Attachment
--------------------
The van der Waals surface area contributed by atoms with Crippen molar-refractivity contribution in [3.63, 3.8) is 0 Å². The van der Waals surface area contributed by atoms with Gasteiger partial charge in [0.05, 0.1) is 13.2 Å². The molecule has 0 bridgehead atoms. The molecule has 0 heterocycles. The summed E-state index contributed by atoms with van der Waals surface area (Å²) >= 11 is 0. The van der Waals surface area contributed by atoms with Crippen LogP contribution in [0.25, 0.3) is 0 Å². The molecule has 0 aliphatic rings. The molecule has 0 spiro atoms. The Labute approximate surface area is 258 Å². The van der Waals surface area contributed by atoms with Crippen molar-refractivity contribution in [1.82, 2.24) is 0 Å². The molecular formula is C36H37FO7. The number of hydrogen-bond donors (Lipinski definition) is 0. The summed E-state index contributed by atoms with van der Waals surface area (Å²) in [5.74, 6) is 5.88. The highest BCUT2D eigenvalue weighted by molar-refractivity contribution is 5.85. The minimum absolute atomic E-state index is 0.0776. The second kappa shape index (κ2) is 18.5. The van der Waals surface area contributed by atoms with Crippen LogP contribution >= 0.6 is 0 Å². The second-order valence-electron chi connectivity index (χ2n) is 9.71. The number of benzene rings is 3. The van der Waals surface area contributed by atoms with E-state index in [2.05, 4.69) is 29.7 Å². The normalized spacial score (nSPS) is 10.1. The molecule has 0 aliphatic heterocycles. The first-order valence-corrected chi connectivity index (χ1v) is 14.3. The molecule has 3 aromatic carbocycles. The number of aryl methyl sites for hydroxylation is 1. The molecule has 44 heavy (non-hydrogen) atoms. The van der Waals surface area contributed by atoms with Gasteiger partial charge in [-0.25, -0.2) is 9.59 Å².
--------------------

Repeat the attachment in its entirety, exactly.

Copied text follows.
The van der Waals surface area contributed by atoms with Crippen molar-refractivity contribution in [3.63, 3.8) is 0 Å². The van der Waals surface area contributed by atoms with Gasteiger partial charge in [0.05, 0.1) is 13.2 Å². The molecule has 0 bridgehead atoms. The molecule has 0 heterocycles. The summed E-state index contributed by atoms with van der Waals surface area (Å²) >= 11 is 0. The van der Waals surface area contributed by atoms with Crippen LogP contribution in [0.25, 0.3) is 0 Å². The molecule has 0 aliphatic rings. The molecule has 0 spiro atoms. The Labute approximate surface area is 258 Å². The van der Waals surface area contributed by atoms with Crippen molar-refractivity contribution in [1.82, 2.24) is 0 Å². The molecular formula is C36H37FO7. The number of hydrogen-bond donors (Lipinski definition) is 0. The summed E-state index contributed by atoms with van der Waals surface area (Å²) in [5.74, 6) is 5.88. The highest BCUT2D eigenvalue weighted by molar-refractivity contribution is 5.85. The minimum absolute atomic E-state index is 0.0776. The second kappa shape index (κ2) is 18.5. The van der Waals surface area contributed by atoms with Crippen LogP contribution >= 0.6 is 0 Å². The second-order valence-electron chi connectivity index (χ2n) is 9.71. The number of benzene rings is 3. The van der Waals surface area contributed by atoms with E-state index in [2.05, 4.69) is 29.7 Å². The normalized spacial score (nSPS) is 10.1. The molecule has 0 aliphatic heterocycles. The first-order valence-corrected chi connectivity index (χ1v) is 14.3. The molecule has 3 aromatic carbocycles. The number of aryl methyl sites for hydroxylation is 1. The molecule has 44 heavy (non-hydrogen) atoms. The van der Waals surface area contributed by atoms with Gasteiger partial charge in [-0.25, -0.2) is 9.59 Å².